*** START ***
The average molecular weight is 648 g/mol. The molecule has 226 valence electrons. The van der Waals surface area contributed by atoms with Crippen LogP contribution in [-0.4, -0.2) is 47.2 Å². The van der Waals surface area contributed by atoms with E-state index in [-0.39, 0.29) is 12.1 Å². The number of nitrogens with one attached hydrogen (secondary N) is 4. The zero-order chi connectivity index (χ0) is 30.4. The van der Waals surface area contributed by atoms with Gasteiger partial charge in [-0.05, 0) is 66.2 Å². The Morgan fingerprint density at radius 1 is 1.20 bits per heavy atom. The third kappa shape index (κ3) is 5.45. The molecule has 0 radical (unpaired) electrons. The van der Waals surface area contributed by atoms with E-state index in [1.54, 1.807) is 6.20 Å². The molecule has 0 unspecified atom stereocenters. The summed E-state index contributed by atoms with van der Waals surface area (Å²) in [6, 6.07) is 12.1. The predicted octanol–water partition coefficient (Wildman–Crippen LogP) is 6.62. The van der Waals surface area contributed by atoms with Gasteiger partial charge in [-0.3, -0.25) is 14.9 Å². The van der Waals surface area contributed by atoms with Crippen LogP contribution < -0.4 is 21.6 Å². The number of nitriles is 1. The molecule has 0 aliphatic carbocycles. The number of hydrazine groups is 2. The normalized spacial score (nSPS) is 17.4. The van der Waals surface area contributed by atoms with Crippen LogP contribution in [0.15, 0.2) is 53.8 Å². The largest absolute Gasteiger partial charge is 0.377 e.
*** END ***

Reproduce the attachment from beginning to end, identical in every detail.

The average molecular weight is 648 g/mol. The molecule has 226 valence electrons. The van der Waals surface area contributed by atoms with Crippen LogP contribution in [-0.4, -0.2) is 47.2 Å². The van der Waals surface area contributed by atoms with E-state index in [-0.39, 0.29) is 12.1 Å². The number of nitrogens with one attached hydrogen (secondary N) is 4. The zero-order chi connectivity index (χ0) is 30.4. The van der Waals surface area contributed by atoms with Gasteiger partial charge in [-0.05, 0) is 66.2 Å². The Morgan fingerprint density at radius 1 is 1.20 bits per heavy atom. The third kappa shape index (κ3) is 5.45. The molecule has 0 radical (unpaired) electrons. The van der Waals surface area contributed by atoms with E-state index in [1.54, 1.807) is 6.20 Å². The molecule has 0 unspecified atom stereocenters. The summed E-state index contributed by atoms with van der Waals surface area (Å²) in [6, 6.07) is 12.1. The predicted octanol–water partition coefficient (Wildman–Crippen LogP) is 6.62. The van der Waals surface area contributed by atoms with Gasteiger partial charge in [-0.3, -0.25) is 14.9 Å². The van der Waals surface area contributed by atoms with Crippen LogP contribution < -0.4 is 21.6 Å². The number of nitriles is 1. The molecule has 0 aliphatic carbocycles. The number of hydrazine groups is 2. The normalized spacial score (nSPS) is 17.4. The van der Waals surface area contributed by atoms with Crippen LogP contribution in [0.15, 0.2) is 53.8 Å². The largest absolute Gasteiger partial charge is 0.377 e.